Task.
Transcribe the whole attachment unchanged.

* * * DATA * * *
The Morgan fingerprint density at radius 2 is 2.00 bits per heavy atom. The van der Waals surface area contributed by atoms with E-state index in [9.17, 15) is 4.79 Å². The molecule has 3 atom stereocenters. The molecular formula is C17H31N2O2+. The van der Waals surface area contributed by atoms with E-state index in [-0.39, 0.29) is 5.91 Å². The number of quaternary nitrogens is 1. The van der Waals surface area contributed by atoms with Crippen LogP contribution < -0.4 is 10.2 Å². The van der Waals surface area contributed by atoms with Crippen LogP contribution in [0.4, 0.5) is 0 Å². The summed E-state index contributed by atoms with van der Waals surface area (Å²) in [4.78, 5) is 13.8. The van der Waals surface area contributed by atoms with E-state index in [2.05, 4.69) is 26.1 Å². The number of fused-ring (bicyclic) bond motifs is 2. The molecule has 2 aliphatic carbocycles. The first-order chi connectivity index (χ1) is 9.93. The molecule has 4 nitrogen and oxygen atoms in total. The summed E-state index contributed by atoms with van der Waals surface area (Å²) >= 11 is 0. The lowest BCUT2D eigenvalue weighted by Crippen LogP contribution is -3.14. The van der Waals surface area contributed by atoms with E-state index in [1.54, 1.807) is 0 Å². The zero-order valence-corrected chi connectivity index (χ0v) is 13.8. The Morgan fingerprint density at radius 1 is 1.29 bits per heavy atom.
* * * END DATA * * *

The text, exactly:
The Morgan fingerprint density at radius 2 is 2.00 bits per heavy atom. The van der Waals surface area contributed by atoms with E-state index in [9.17, 15) is 4.79 Å². The molecule has 3 atom stereocenters. The molecular formula is C17H31N2O2+. The van der Waals surface area contributed by atoms with E-state index in [-0.39, 0.29) is 5.91 Å². The number of quaternary nitrogens is 1. The van der Waals surface area contributed by atoms with Crippen LogP contribution < -0.4 is 10.2 Å². The van der Waals surface area contributed by atoms with Crippen LogP contribution in [0.4, 0.5) is 0 Å². The summed E-state index contributed by atoms with van der Waals surface area (Å²) in [4.78, 5) is 13.8. The van der Waals surface area contributed by atoms with E-state index in [2.05, 4.69) is 26.1 Å². The number of fused-ring (bicyclic) bond motifs is 2. The molecule has 2 aliphatic carbocycles. The first-order chi connectivity index (χ1) is 9.93. The molecule has 4 nitrogen and oxygen atoms in total. The summed E-state index contributed by atoms with van der Waals surface area (Å²) >= 11 is 0. The lowest BCUT2D eigenvalue weighted by Crippen LogP contribution is -3.14. The van der Waals surface area contributed by atoms with E-state index in [1.54, 1.807) is 0 Å². The zero-order valence-corrected chi connectivity index (χ0v) is 13.8. The Morgan fingerprint density at radius 1 is 1.29 bits per heavy atom.